ChatGPT's New Skills Resident Evil 4 Remake Galaxy A54 5G Hands-On TikTok CEO Testifies Huawei's New Folding Phone How to Use Google's AI Chatbot Airlines and Family Seating Weigh Yourself Accurately
Want CNET to notify you of price drops and the latest stories?
No, thank you

Not watching 'Caper'? Here's why you should be

Superhero humor, comic book style, and Beth Riesgraf (but not just her). Crave contributor Kelsey Adams explains how a few streamed Web episodes made her a "Caper" crusader.

'Caper' action scene
Bergopolis/Screenshot by Kelsey Adams/CNET

PSA: "Caper"! If you haven't stumbled across this show yet, check it out on YouTube or Hulu -- it won't take long. It's a fun series of 10-minute episodes about broke superheroes living in a grotty apartment in the City of Angles, patrolling for crime and struggling to make the rent, while their cross-country counterparts like the East Coast Six get all the respect.

Available on Felicia Day's Geek & Sundry channel, it's the kind of show that knows you know about supervillains and sidekicks already. So things start in the middle, with our heroes committing a robbery, and go south from there.

You've got your genre meta humor wall to wall, your cute banter, and your practical questions about the superhero lifestyle. You've got tank tops and hero shots (and Parker from "Leverage"!). Maybe the best part is the way the show handles big action sequences on a YouTube budget: comic book panels, of course! Heart! Sure, there's a place for "Dark Knight" and there's a place for "Sandman." But sometimes something lighter feels exactly right.

Beth Riesgraf as Alexia
Alexia the Amazon assassin wants the team to be able to afford 'a kickass lair -- er -- base!' Bergopolis/Screenshot by Kelsey Adams/CNET

This reference goes way back in my childhood, but it reminds me surprisingly a lot of "Asterix" -- that kind of casually silly but grown-up humor -- and of course "Buffy," and all those other genre-aware bantering shows that pave our brains.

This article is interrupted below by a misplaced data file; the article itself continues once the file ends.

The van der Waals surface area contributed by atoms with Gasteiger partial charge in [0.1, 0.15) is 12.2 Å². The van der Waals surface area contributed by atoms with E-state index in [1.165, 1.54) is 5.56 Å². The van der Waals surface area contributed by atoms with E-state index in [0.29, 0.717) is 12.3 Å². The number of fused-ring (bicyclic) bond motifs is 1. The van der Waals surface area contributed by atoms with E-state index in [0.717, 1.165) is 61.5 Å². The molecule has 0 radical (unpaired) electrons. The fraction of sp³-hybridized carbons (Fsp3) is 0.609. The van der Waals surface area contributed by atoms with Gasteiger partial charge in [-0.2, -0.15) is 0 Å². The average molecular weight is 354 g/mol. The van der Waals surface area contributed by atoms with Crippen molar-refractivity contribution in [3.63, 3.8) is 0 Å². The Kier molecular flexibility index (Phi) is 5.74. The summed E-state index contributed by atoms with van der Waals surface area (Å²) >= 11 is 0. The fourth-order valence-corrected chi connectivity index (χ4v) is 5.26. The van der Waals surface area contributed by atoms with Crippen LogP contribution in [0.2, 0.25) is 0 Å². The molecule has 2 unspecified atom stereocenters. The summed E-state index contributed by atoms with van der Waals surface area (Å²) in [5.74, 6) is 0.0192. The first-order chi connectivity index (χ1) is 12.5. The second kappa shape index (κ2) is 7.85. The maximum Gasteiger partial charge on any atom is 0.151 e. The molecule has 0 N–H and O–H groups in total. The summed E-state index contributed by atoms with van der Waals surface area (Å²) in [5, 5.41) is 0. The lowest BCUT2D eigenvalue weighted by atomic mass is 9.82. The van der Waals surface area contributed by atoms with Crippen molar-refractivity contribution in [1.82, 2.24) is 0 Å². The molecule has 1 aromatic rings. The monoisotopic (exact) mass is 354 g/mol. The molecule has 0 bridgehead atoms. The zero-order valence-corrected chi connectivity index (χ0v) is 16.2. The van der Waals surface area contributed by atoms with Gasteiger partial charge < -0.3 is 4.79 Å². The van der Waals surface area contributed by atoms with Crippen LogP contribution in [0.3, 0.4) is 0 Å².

In "Caper," the characters are spins on familiar stories -- what if the real Iron Man wasn't the playboy industrialist, but his hard-working scientist employee/girlfriend? And what if that ended badly? Now this non-doormat version of Pepper Potts is scrambling for a job while her ex makes her life miserable to try and get the suit back.

For housemates, she has Wonder Woman reimagined as a sadistic fitness instructor; Superman as, well, Superman, only the product of a fling between a human and an alien; and Thor as -- well, still pretty much Thor again, but much more chill about getting long-term exiled to a place with glow sticks and hot chicks.

They're a nice bunch of people (uh, mostly), but already they've been wondering if it's fair that they work so hard without some kind of help funding their superheroics. When her smug ex-boss backs her into a serious corner, Penny Blue, aka The Machine, joins her team in deciding to steal the money they need -- from him.

Penny Blue, aka The Machine, lays down the ground rules.
Penny Blue, aka The Machine, may be the only human, and the only nerd-hipster, in the group, but she makes the rules. Also, I just really like saying, 'Penny Blue, aka The Machine.' Bergopolis/Screenshot by Kelsey Adams/CNET

One thing that makes the show so fun is the great casting. Beth Riesgraf from "Leverage" reprises her comic-limber-badass combo as Alexia the runaway Amazon assassin, but not so girlish. Instead, she's that one person on a good-guy team who miiiight not be so good, which comes in handy when they turn to crime. Maybe too handy? When asked by an underworld contact if they want someone killed, Alexia's thoughtful eye-turn to Penny is perfect. What? She's just asking.